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Tuesday, June 21, 2016

The Trouble With Jesuits, Part 50

In a state ruled by a former Jesuit, perhaps we should not be shocked to find ourselves in the grip of an incipient state religion. Of course, this religion is not actually Christianity, or even anything close to the dogma of Catholicism, but something that increasingly resembles the former Soviet Union, or present-day Iran and Saudi Arabia, than the supposed world center of free, untrammeled expression.

Former Jesuit Jerry Brown

Two pieces of legislation introduced in the Legislature last session, but not yet enacted, show the power of the new religion. One is Senate Bill 1146, which seeks to limit the historically broad exemptions the state and federal governments have provided religious schools to, well, be religious.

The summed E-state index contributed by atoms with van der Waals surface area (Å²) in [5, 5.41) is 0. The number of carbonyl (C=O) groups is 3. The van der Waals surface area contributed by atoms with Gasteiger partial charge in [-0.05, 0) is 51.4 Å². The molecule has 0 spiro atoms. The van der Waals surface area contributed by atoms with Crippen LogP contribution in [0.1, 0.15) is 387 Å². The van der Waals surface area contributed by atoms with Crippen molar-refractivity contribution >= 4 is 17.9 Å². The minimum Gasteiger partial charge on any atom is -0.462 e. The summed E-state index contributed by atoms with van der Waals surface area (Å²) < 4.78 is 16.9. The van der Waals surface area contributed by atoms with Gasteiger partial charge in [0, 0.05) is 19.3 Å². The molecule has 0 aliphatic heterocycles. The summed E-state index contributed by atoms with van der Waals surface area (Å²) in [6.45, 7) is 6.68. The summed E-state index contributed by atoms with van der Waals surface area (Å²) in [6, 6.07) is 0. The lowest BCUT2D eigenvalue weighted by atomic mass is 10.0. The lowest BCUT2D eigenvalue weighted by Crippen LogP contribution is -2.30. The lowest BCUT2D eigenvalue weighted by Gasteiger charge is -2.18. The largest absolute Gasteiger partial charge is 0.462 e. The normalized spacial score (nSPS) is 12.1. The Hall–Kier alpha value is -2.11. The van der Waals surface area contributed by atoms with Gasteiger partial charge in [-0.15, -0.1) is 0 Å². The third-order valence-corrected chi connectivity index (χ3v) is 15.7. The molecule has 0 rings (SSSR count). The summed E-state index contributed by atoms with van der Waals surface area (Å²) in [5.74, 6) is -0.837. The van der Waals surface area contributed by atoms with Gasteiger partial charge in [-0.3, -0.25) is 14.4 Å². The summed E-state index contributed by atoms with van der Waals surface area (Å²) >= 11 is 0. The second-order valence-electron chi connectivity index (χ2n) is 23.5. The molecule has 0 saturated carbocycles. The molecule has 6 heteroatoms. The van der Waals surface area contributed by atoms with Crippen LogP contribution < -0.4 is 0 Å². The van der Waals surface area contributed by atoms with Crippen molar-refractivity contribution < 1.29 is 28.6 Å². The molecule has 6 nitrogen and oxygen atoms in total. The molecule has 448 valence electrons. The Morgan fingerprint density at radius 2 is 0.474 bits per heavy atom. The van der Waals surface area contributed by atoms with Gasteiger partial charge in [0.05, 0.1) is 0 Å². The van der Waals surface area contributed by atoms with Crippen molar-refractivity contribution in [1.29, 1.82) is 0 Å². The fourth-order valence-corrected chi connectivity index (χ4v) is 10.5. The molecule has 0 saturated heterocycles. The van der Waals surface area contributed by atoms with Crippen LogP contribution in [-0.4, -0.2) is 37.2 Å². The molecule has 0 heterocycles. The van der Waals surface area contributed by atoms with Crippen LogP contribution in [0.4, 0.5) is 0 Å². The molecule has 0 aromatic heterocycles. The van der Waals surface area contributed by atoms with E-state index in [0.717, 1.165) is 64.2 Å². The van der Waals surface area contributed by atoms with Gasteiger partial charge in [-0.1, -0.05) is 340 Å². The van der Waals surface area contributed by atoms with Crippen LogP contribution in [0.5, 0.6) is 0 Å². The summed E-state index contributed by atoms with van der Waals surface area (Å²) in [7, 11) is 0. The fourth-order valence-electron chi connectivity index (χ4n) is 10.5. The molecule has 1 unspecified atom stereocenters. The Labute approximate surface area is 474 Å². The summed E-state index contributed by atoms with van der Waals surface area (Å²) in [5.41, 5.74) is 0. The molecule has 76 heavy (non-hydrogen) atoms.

Under the rubric of official “tolerance,” the bill would only allow religiously focused schools to deviate from the secular orthodoxy required at nonreligious schools, including support for transgender bathrooms or limitations on expressions of faith by students and even Christian university presidents, in a much narrower range of educational activity than ever before. Many schools believe the bill would needlessly risk their mission and funding to “solve” gender and social equity problems on their campuses that currently don’t exist.